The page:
Yogis embrace ‘medicinal’ laughter
To a casual observer we would appear mad, I thought while pretending to pole-vault, one of several Olympic sports that our group mimed that Saturday morning. No, we weren’t rehearsing a play nor budding athletes, but we were producing a fine chorus of chortles, chuckles and the odd snort.
Leading us in this session of laughter yoga was Louise Stevens, who had a similar impression when she first attended the Browns Bay Laughter Club in 2008. ‘‘Even now I still think it’s a bit silly, really.’’
Louise says people do walk out: they get part way through their first session and make a dash for the door. It can take months, she says, before you feel comfortable taking part in laughter yoga.
But Louise believes in the power of laughter. Back in 2008 she was her elderly mother’s fulltime carer and that was taking its toll on her.
She was stressed and needed to laugh, so a friend suggested she try laughter yoga.
Two sessions in and the group’s then leader announced she was giving it away, but Louise saw something in laughter yoga that encouraged her to combine with a few others attending the Browns Bay club to keep it going, training to become a leader herself. Today she is one of five leaders at the club who coordinate the Saturday sessions.
Regular sessions of laughter yoga are currently held in Browns Bay, Glenfield, Massey, Ponsonby and Howick.
Laughter yoga combines laughter with movement and deep breathing. Importantly, the laughter is voluntary and not based on joke-telling.
As Louise explains, a joke is often made at someone’s expense or considered offensive, so the sessions are based on laughter for no reason.
That said, being in a group of people who were acting out Olym- pic sports, book titles and ways to relieve stress while pretending to laugh did have me in stitches at times.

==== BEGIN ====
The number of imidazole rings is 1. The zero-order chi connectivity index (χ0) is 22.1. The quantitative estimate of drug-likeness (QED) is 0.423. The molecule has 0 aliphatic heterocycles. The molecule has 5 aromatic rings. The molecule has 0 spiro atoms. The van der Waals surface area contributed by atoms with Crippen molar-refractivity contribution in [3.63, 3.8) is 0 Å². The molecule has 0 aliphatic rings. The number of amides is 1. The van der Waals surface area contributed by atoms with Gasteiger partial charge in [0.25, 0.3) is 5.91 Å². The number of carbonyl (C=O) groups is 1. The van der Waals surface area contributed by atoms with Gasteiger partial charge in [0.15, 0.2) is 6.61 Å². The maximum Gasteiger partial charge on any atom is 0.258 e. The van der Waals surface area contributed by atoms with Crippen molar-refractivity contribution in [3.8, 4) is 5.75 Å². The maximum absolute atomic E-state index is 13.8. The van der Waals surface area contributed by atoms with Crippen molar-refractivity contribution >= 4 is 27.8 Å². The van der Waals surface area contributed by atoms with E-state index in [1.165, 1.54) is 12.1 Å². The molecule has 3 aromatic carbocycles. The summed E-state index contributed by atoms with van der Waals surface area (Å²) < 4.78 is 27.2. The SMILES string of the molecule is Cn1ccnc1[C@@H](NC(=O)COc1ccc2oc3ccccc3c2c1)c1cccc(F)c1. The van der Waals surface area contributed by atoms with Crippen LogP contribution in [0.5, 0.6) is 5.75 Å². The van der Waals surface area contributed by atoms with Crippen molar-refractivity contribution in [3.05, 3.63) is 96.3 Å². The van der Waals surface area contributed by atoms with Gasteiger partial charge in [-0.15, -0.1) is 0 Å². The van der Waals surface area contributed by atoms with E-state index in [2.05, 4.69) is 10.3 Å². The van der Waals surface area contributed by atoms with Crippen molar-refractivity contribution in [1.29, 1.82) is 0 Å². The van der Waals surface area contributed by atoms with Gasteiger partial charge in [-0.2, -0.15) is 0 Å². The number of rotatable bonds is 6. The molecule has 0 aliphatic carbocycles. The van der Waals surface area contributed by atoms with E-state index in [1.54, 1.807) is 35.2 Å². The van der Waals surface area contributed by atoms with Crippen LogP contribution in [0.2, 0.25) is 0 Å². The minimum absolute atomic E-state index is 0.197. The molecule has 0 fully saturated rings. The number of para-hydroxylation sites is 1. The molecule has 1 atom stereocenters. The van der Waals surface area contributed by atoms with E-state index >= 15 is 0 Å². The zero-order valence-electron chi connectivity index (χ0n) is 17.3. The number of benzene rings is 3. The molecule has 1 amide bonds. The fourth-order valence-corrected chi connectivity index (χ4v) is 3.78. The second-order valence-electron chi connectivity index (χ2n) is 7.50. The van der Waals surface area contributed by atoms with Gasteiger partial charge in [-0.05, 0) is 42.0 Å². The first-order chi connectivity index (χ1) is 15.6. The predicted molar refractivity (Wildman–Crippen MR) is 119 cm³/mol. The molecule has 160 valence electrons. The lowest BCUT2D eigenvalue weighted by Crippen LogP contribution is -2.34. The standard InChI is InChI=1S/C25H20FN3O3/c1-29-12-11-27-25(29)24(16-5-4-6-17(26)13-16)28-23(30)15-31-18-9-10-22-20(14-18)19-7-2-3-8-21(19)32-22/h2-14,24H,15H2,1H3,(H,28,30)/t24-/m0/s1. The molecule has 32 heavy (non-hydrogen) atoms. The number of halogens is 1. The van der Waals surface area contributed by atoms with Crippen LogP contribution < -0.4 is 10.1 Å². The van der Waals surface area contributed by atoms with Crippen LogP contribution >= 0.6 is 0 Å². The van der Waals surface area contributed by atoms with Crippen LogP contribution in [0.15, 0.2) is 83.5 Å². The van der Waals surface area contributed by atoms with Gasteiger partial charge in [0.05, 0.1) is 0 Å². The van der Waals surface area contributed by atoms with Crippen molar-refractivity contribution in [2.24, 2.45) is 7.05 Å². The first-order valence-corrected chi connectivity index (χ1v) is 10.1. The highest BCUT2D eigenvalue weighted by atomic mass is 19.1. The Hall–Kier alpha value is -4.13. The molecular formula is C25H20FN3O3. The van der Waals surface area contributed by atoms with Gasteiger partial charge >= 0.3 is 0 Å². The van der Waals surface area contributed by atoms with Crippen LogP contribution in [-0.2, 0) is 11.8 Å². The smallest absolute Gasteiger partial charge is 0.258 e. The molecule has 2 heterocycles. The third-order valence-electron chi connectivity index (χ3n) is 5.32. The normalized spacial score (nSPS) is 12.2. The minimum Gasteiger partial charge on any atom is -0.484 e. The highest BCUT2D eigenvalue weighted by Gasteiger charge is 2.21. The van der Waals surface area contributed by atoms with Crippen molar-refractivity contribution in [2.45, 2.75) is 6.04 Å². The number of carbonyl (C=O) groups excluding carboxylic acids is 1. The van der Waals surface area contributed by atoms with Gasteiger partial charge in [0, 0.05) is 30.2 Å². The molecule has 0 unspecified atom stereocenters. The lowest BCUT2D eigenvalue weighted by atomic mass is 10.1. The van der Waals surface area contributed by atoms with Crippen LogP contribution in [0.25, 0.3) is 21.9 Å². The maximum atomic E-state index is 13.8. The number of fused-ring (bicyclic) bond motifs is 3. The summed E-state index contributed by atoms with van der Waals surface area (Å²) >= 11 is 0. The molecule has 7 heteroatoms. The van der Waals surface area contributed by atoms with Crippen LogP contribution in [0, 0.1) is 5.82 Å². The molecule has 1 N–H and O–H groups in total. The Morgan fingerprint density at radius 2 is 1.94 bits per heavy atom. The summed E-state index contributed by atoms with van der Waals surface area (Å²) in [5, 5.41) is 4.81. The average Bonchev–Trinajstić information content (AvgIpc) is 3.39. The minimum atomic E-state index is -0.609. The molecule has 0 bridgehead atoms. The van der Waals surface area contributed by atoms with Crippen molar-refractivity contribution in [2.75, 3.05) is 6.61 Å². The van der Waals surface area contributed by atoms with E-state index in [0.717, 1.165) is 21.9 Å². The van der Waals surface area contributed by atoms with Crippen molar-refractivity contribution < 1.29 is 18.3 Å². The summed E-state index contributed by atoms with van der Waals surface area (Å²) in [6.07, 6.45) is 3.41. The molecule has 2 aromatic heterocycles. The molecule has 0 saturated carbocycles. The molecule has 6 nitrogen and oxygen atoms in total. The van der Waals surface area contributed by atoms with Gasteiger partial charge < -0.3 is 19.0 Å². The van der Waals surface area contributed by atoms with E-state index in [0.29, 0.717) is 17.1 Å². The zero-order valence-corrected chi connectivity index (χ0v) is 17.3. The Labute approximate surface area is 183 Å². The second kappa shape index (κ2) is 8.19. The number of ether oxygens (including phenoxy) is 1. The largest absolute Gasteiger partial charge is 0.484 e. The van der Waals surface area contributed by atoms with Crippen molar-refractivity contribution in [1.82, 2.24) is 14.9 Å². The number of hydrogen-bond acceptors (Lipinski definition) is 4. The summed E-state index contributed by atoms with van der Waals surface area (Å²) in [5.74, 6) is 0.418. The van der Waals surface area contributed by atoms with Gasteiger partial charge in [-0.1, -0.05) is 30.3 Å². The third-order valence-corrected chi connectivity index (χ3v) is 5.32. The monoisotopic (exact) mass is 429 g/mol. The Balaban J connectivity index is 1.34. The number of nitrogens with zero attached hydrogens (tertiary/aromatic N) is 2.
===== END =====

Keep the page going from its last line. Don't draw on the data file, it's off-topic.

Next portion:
The benefits of laughter yoga are wide-ranging – for example, there’s the suggestion that it strengthens facial muscles and reduces wrinkles – but, regardless, there was something invigorating about kicking off the weekend with a session of playfulness and laughter.
As the saying goes, laughter is the best medicine. It produces endorphins, the feel-good hormones linked to physical exercise, and reduces the stress hormone, cortisol. That’s a good thing because high levels of cor- tisol can weaken the immune system.
Louise says laughter is like a form of first aid and she encourages people to utilise its effects as they go about their daily lives.
It’s also true that as adults we laugh much less than we did as children, perhaps because we connect laughing with being silly and childish, says Louise.
There’s also a lot of guilt associated with laughter, she says, particularly in times of grief.
But laughter yoga can combat this. In the words of its founder, Dr Madan Kataria: ‘‘In laughter yoga we don’t laugh because we are happy, we are happy because we laugh.’’
Donald Brannigan finds the funny bone at a laughter club.